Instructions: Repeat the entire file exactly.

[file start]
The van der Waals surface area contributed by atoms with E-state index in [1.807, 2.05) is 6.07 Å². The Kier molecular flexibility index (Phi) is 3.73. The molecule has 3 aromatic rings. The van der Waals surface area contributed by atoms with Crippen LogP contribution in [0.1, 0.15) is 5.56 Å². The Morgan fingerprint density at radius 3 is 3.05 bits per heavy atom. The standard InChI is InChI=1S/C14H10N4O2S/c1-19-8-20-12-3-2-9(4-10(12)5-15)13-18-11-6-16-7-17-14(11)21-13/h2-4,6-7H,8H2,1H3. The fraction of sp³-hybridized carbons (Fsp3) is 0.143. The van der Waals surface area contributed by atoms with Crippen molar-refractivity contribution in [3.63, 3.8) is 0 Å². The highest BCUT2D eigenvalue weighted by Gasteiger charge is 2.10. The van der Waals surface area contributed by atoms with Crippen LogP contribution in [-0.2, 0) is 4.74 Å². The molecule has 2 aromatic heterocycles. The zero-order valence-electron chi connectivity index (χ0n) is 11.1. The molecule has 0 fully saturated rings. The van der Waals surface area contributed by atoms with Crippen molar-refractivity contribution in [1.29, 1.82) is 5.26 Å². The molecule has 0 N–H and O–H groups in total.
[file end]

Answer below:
The van der Waals surface area contributed by atoms with E-state index in [1.807, 2.05) is 6.07 Å². The Kier molecular flexibility index (Phi) is 3.73. The molecule has 3 aromatic rings. The van der Waals surface area contributed by atoms with Crippen LogP contribution in [0.1, 0.15) is 5.56 Å². The Morgan fingerprint density at radius 3 is 3.05 bits per heavy atom. The standard InChI is InChI=1S/C14H10N4O2S/c1-19-8-20-12-3-2-9(4-10(12)5-15)13-18-11-6-16-7-17-14(11)21-13/h2-4,6-7H,8H2,1H3. The fraction of sp³-hybridized carbons (Fsp3) is 0.143. The van der Waals surface area contributed by atoms with Crippen molar-refractivity contribution in [3.63, 3.8) is 0 Å². The highest BCUT2D eigenvalue weighted by Gasteiger charge is 2.10. The van der Waals surface area contributed by atoms with Crippen LogP contribution in [-0.2, 0) is 4.74 Å². The molecule has 2 aromatic heterocycles. The zero-order valence-electron chi connectivity index (χ0n) is 11.1. The molecule has 0 fully saturated rings. The van der Waals surface area contributed by atoms with Crippen molar-refractivity contribution in [1.29, 1.82) is 5.26 Å². The molecule has 0 N–H and O–H groups in total.